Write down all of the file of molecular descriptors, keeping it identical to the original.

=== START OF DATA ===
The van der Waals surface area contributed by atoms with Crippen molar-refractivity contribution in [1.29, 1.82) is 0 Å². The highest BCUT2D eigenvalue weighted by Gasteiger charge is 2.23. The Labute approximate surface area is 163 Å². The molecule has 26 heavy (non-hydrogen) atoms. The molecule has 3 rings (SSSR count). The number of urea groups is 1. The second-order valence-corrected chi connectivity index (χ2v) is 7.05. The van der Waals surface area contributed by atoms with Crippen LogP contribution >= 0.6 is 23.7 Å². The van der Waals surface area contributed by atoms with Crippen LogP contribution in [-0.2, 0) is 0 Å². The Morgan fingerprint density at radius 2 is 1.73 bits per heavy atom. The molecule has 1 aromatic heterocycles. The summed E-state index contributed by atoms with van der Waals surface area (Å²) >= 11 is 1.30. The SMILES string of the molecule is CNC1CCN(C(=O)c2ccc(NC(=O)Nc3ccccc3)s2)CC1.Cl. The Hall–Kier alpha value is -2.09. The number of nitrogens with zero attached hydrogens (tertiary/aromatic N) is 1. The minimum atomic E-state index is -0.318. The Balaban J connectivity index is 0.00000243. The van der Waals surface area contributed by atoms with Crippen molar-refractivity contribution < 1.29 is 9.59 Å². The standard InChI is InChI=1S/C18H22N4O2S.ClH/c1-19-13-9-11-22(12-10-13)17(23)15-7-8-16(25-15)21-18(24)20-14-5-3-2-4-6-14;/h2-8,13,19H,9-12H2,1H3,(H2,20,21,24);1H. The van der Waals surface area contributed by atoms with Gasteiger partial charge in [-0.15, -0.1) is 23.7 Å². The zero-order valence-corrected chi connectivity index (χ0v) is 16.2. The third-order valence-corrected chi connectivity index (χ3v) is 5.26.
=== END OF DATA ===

The van der Waals surface area contributed by atoms with Crippen molar-refractivity contribution in [1.29, 1.82) is 0 Å². The highest BCUT2D eigenvalue weighted by Gasteiger charge is 2.23. The Labute approximate surface area is 163 Å². The molecule has 26 heavy (non-hydrogen) atoms. The molecule has 3 rings (SSSR count). The number of urea groups is 1. The second-order valence-corrected chi connectivity index (χ2v) is 7.05. The van der Waals surface area contributed by atoms with Crippen LogP contribution >= 0.6 is 23.7 Å². The van der Waals surface area contributed by atoms with Crippen LogP contribution in [-0.2, 0) is 0 Å². The Morgan fingerprint density at radius 2 is 1.73 bits per heavy atom. The molecule has 1 aromatic heterocycles. The summed E-state index contributed by atoms with van der Waals surface area (Å²) >= 11 is 1.30. The SMILES string of the molecule is CNC1CCN(C(=O)c2ccc(NC(=O)Nc3ccccc3)s2)CC1.Cl. The Hall–Kier alpha value is -2.09. The number of nitrogens with zero attached hydrogens (tertiary/aromatic N) is 1. The minimum atomic E-state index is -0.318. The Balaban J connectivity index is 0.00000243. The van der Waals surface area contributed by atoms with Crippen molar-refractivity contribution < 1.29 is 9.59 Å². The standard InChI is InChI=1S/C18H22N4O2S.ClH/c1-19-13-9-11-22(12-10-13)17(23)15-7-8-16(25-15)21-18(24)20-14-5-3-2-4-6-14;/h2-8,13,19H,9-12H2,1H3,(H2,20,21,24);1H. The van der Waals surface area contributed by atoms with Gasteiger partial charge in [-0.15, -0.1) is 23.7 Å². The zero-order valence-corrected chi connectivity index (χ0v) is 16.2. The third-order valence-corrected chi connectivity index (χ3v) is 5.26.